In fact, the intrinsic nature of faith, hope, and love are such that they shouldn’t and can’t be reduced to mere logic. If God designed the universe so that His presence could be “proven” in the scientific, mathematical sense, faith wouldn’t have to be a decision of the heart. It would be mere acquiescence of the mind, motivated by necessity and fear but not by love. If faith, hope, and love were reduced to a logical decision, freedom would vanish. Who would dare stand against God if logic always seemed completely on the side of faith? If God’s existence and ultimate control were undeniable, people would obey out of fear and would struggle to conceal their resentment.

Rather than being a loving, heavenly Father who allows prodigals to make mistakes, repent, and come home to experience His love, He would be viewed as such an ominous authority that creatures would never dare become prodigals, who by returning to faith could discover freedom, individuality, calling, and love. Self-awareness would be overwhelmed by the obviousness of God’s presence. Creatures would be so engulfed by His power and glory that they couldn’t even begin to discover themselves. Love as we know it could never exist in such a world.

This may be why faith, hope, and love affirm logic but transcend it; why they must involve moral choice rather than mere logical deduction. This too may be why He employs randomness within the creative process, leaving profound evidence of His involvement and presence but doing nothing to coerce obedience.1

  1. “I believe that we Christians are warranted in seeing every potentially viable life form (or every viable variant of DNA) as something thoughtfully conceived in the mind of the Creator. As did Basil and Augustine, I believe that we may rightfully speak of God calling into being at the beginning, from nothing, all material substance and all creaturely forms (whether inanimate structures or animate life forms). And, still standing with Basil and Augustine, I believe that we may rightfully presume that the array of structures and life forms now present was not yet present at the beginning, but became actualized in the course of time as the created substances, employing the capacities thoughtfully given to them by God at the beginning, functioned in a gapless creational economy to bring about what the Creator called for and intended from the outset.
    “In the context of this traditional Christian vision of God’s creative work . . . , we might now wish to employ the vocabulary of twentieth-century science and speak about the full array of functionally viable forms of DNA (and the creatures thereby represented) as constituting a ‘possibility space’ of potential life forms—this possibility space itself, along with all connective pathways, being an integral component of the world brought into being at the beginning. Furthermore, in the language of this theistic paradigm of evolutionary creation, we would speak of DNA being enabled by the Creator to employ random genetic variation as a means to explore and discover (in contrast to create) viable pathways and novel life forms so that the Creator’s intentions for the formative history of the Creation might be actualized in the course of time.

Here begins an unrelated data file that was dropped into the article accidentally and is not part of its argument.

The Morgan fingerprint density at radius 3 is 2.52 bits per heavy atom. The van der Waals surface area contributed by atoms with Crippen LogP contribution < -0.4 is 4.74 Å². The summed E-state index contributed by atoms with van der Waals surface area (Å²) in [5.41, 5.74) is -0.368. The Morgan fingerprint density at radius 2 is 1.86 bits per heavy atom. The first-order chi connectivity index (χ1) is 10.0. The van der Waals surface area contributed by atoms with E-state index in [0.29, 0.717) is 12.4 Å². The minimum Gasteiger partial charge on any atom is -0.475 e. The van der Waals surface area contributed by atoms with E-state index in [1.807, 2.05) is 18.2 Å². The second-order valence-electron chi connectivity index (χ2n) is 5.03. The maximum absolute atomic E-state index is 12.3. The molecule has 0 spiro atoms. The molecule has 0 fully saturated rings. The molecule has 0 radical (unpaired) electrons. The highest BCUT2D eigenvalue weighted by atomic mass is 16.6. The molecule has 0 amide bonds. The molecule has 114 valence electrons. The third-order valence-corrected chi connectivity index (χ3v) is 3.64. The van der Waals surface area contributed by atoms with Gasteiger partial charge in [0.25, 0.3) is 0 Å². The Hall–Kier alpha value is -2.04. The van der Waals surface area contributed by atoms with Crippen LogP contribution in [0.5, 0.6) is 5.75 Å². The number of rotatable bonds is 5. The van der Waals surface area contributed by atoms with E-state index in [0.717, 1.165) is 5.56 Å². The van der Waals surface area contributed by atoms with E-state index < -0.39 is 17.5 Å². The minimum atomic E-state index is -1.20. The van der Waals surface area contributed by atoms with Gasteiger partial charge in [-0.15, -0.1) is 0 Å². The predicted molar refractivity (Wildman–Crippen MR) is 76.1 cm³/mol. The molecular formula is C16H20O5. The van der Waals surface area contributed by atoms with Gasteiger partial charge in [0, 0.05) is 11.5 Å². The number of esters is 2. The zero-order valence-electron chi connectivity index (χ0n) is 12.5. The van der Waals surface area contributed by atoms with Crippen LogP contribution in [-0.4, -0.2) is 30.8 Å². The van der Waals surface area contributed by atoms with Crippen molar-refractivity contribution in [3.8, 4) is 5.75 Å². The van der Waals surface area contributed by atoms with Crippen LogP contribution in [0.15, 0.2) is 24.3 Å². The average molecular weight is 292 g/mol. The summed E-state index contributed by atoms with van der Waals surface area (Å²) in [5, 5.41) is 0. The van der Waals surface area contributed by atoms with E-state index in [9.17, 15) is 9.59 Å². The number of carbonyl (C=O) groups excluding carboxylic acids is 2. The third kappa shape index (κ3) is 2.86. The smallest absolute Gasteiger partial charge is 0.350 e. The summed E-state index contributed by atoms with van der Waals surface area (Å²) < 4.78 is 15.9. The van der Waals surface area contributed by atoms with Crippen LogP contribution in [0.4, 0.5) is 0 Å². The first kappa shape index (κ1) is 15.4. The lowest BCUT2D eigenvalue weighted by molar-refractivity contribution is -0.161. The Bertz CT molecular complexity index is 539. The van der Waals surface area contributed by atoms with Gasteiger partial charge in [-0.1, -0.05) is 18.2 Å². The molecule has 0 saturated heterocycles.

“See, then, what this evolutionary creation paradigm accomplishes: Do material processes have to create? No, the possibility space of viable and historically achievable life forms is an integral aspect of the world that God created at the beginning. Material systems need only employ their God-given functional capacities to discover some of the possibilities thoughtfully prepared for them. But, one might ask, how can such ‘mindless’ material processes function to bring about what appears to be the product of ‘intelligent design’? The point is that they are not really mindless at all. Rather, every one of these processes and every connective pathway in the possibility space of viable creatures is itself a mindfully designed provision from a Creator possessing unfathomable intelligence.

    “It seems to me that this theistic paradigm provides precisely what the naturalistic (broad) paradigm—the blind watchmaker hypothesis—could not. It provides the answer to the question, How is it possible that such a remarkable array of life forms is not only viable but historically realizable within the economy of the world at hand? Could anything less than the infinite creativity and faithful providence of God suffice?” (Howard Van Til, First Things, July/August 1993) Back To Article